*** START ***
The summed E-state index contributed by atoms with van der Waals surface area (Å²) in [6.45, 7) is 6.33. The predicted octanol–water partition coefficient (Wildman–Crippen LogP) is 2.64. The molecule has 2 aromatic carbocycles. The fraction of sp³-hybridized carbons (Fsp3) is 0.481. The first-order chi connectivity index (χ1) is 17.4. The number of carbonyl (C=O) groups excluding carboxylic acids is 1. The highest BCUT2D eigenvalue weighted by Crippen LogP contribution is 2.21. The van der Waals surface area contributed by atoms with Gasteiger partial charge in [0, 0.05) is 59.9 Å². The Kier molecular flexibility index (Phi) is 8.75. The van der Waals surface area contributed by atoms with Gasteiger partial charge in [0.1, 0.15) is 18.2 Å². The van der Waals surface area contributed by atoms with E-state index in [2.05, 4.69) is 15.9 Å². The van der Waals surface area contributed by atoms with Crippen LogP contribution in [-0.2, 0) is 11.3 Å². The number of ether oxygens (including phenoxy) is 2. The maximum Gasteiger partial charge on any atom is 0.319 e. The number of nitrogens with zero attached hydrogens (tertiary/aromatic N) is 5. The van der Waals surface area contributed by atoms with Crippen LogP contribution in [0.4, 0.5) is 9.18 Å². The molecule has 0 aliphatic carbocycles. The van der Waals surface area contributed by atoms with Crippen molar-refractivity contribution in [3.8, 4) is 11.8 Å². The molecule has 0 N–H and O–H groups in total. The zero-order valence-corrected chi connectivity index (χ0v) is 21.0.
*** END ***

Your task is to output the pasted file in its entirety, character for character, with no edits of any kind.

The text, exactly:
The summed E-state index contributed by atoms with van der Waals surface area (Å²) in [6.45, 7) is 6.33. The predicted octanol–water partition coefficient (Wildman–Crippen LogP) is 2.64. The molecule has 2 aromatic carbocycles. The fraction of sp³-hybridized carbons (Fsp3) is 0.481. The first-order chi connectivity index (χ1) is 17.4. The number of carbonyl (C=O) groups excluding carboxylic acids is 1. The highest BCUT2D eigenvalue weighted by Crippen LogP contribution is 2.21. The van der Waals surface area contributed by atoms with Gasteiger partial charge in [0, 0.05) is 59.9 Å². The Kier molecular flexibility index (Phi) is 8.75. The van der Waals surface area contributed by atoms with Gasteiger partial charge in [0.1, 0.15) is 18.2 Å². The van der Waals surface area contributed by atoms with E-state index in [2.05, 4.69) is 15.9 Å². The van der Waals surface area contributed by atoms with Crippen LogP contribution in [-0.2, 0) is 11.3 Å². The number of ether oxygens (including phenoxy) is 2. The maximum Gasteiger partial charge on any atom is 0.319 e. The number of nitrogens with zero attached hydrogens (tertiary/aromatic N) is 5. The van der Waals surface area contributed by atoms with Crippen LogP contribution in [0.4, 0.5) is 9.18 Å². The molecule has 0 aliphatic carbocycles. The van der Waals surface area contributed by atoms with Crippen molar-refractivity contribution in [3.8, 4) is 11.8 Å². The molecule has 0 N–H and O–H groups in total. The zero-order valence-corrected chi connectivity index (χ0v) is 21.0.